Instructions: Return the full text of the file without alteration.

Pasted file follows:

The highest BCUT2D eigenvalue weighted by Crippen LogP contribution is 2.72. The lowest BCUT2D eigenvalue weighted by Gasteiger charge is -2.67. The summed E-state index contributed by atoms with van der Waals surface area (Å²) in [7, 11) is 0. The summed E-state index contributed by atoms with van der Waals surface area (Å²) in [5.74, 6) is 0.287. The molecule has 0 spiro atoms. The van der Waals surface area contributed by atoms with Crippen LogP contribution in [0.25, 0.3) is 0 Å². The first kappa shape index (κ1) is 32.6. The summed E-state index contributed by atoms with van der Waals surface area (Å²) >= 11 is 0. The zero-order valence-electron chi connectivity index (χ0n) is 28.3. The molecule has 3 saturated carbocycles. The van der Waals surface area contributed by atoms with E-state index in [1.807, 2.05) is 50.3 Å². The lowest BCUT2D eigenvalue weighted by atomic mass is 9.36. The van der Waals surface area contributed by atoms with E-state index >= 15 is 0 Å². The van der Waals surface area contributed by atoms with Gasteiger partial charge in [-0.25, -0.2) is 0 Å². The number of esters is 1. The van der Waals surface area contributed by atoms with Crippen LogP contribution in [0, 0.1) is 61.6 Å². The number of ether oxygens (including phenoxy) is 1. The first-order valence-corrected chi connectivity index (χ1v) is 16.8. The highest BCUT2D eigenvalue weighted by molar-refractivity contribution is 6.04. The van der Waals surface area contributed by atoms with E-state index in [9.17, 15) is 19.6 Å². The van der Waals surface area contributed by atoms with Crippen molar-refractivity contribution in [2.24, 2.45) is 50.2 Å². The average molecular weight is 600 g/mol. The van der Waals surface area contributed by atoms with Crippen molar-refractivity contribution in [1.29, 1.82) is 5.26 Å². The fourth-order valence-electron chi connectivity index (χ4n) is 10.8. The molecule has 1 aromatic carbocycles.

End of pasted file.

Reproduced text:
The highest BCUT2D eigenvalue weighted by Crippen LogP contribution is 2.72. The lowest BCUT2D eigenvalue weighted by Gasteiger charge is -2.67. The summed E-state index contributed by atoms with van der Waals surface area (Å²) in [7, 11) is 0. The summed E-state index contributed by atoms with van der Waals surface area (Å²) in [5.74, 6) is 0.287. The molecule has 0 spiro atoms. The van der Waals surface area contributed by atoms with Crippen LogP contribution in [0.25, 0.3) is 0 Å². The first kappa shape index (κ1) is 32.6. The summed E-state index contributed by atoms with van der Waals surface area (Å²) >= 11 is 0. The zero-order valence-electron chi connectivity index (χ0n) is 28.3. The molecule has 3 saturated carbocycles. The van der Waals surface area contributed by atoms with E-state index in [1.807, 2.05) is 50.3 Å². The lowest BCUT2D eigenvalue weighted by atomic mass is 9.36. The van der Waals surface area contributed by atoms with E-state index >= 15 is 0 Å². The van der Waals surface area contributed by atoms with Gasteiger partial charge in [-0.25, -0.2) is 0 Å². The number of esters is 1. The van der Waals surface area contributed by atoms with Crippen LogP contribution in [0, 0.1) is 61.6 Å². The number of ether oxygens (including phenoxy) is 1. The first-order valence-corrected chi connectivity index (χ1v) is 16.8. The highest BCUT2D eigenvalue weighted by molar-refractivity contribution is 6.04. The van der Waals surface area contributed by atoms with E-state index in [9.17, 15) is 19.6 Å². The van der Waals surface area contributed by atoms with Crippen molar-refractivity contribution in [2.24, 2.45) is 50.2 Å². The average molecular weight is 600 g/mol. The van der Waals surface area contributed by atoms with Crippen molar-refractivity contribution in [1.29, 1.82) is 5.26 Å². The fourth-order valence-electron chi connectivity index (χ4n) is 10.8. The molecule has 1 aromatic carbocycles.